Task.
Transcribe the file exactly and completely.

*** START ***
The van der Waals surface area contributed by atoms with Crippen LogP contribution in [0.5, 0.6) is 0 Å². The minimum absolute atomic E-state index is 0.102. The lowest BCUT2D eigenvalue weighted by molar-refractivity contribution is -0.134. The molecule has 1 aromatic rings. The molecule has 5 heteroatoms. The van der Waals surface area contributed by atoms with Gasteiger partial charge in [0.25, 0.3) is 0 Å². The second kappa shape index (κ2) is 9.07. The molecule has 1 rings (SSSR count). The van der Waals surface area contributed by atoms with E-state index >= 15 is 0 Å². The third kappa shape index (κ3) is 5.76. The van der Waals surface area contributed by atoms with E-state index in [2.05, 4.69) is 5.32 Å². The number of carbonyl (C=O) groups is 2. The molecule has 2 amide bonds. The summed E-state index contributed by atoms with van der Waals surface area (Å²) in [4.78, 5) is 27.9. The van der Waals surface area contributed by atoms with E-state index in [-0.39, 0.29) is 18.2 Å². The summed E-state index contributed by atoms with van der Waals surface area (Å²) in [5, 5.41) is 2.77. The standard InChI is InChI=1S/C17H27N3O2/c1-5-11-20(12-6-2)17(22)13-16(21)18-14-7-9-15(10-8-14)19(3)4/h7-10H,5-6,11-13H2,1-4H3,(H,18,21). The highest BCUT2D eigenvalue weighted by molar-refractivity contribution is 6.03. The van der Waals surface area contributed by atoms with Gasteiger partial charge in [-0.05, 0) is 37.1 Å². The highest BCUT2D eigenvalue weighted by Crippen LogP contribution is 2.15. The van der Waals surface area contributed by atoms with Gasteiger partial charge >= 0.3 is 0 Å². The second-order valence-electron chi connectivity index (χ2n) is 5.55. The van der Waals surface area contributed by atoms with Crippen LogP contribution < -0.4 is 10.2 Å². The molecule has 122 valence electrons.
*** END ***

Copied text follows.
The van der Waals surface area contributed by atoms with Crippen LogP contribution in [0.5, 0.6) is 0 Å². The minimum absolute atomic E-state index is 0.102. The lowest BCUT2D eigenvalue weighted by molar-refractivity contribution is -0.134. The molecule has 1 aromatic rings. The molecule has 5 heteroatoms. The van der Waals surface area contributed by atoms with Gasteiger partial charge in [0.25, 0.3) is 0 Å². The second kappa shape index (κ2) is 9.07. The molecule has 1 rings (SSSR count). The van der Waals surface area contributed by atoms with E-state index >= 15 is 0 Å². The third kappa shape index (κ3) is 5.76. The van der Waals surface area contributed by atoms with E-state index in [2.05, 4.69) is 5.32 Å². The number of carbonyl (C=O) groups is 2. The molecule has 2 amide bonds. The summed E-state index contributed by atoms with van der Waals surface area (Å²) in [4.78, 5) is 27.9. The van der Waals surface area contributed by atoms with E-state index in [-0.39, 0.29) is 18.2 Å². The summed E-state index contributed by atoms with van der Waals surface area (Å²) in [5, 5.41) is 2.77. The standard InChI is InChI=1S/C17H27N3O2/c1-5-11-20(12-6-2)17(22)13-16(21)18-14-7-9-15(10-8-14)19(3)4/h7-10H,5-6,11-13H2,1-4H3,(H,18,21). The highest BCUT2D eigenvalue weighted by molar-refractivity contribution is 6.03. The van der Waals surface area contributed by atoms with Gasteiger partial charge in [-0.05, 0) is 37.1 Å². The highest BCUT2D eigenvalue weighted by Crippen LogP contribution is 2.15. The van der Waals surface area contributed by atoms with Gasteiger partial charge >= 0.3 is 0 Å². The second-order valence-electron chi connectivity index (χ2n) is 5.55. The van der Waals surface area contributed by atoms with Crippen LogP contribution < -0.4 is 10.2 Å². The molecule has 122 valence electrons.